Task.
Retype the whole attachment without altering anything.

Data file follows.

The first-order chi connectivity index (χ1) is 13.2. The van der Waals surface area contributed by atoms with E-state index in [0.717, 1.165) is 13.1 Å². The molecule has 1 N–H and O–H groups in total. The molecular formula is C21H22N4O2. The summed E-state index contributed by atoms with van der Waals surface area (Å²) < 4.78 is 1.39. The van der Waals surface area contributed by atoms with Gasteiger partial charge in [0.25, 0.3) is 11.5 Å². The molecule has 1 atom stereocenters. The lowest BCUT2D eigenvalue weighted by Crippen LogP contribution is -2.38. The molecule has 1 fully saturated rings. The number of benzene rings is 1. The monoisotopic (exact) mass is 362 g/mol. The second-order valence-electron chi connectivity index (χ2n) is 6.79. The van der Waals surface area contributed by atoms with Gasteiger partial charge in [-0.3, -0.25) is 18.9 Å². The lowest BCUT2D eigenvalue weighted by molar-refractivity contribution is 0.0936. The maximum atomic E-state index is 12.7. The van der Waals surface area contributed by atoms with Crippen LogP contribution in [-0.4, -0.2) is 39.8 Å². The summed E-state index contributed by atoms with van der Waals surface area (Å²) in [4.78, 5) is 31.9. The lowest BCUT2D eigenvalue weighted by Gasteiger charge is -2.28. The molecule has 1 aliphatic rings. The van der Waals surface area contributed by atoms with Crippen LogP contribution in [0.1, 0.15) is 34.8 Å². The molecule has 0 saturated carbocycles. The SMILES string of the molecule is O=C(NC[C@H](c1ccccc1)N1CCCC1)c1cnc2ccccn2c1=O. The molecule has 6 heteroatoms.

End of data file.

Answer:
The first-order chi connectivity index (χ1) is 13.2. The van der Waals surface area contributed by atoms with E-state index in [0.717, 1.165) is 13.1 Å². The molecule has 1 N–H and O–H groups in total. The molecular formula is C21H22N4O2. The summed E-state index contributed by atoms with van der Waals surface area (Å²) < 4.78 is 1.39. The van der Waals surface area contributed by atoms with Gasteiger partial charge in [0.25, 0.3) is 11.5 Å². The molecule has 1 atom stereocenters. The lowest BCUT2D eigenvalue weighted by Crippen LogP contribution is -2.38. The molecule has 1 fully saturated rings. The number of benzene rings is 1. The monoisotopic (exact) mass is 362 g/mol. The second-order valence-electron chi connectivity index (χ2n) is 6.79. The van der Waals surface area contributed by atoms with Gasteiger partial charge in [-0.3, -0.25) is 18.9 Å². The lowest BCUT2D eigenvalue weighted by molar-refractivity contribution is 0.0936. The maximum atomic E-state index is 12.7. The van der Waals surface area contributed by atoms with Crippen LogP contribution in [-0.4, -0.2) is 39.8 Å². The summed E-state index contributed by atoms with van der Waals surface area (Å²) in [4.78, 5) is 31.9. The lowest BCUT2D eigenvalue weighted by Gasteiger charge is -2.28. The molecule has 1 aliphatic rings. The van der Waals surface area contributed by atoms with Crippen LogP contribution in [0.1, 0.15) is 34.8 Å². The molecule has 0 saturated carbocycles. The SMILES string of the molecule is O=C(NC[C@H](c1ccccc1)N1CCCC1)c1cnc2ccccn2c1=O. The molecule has 6 heteroatoms.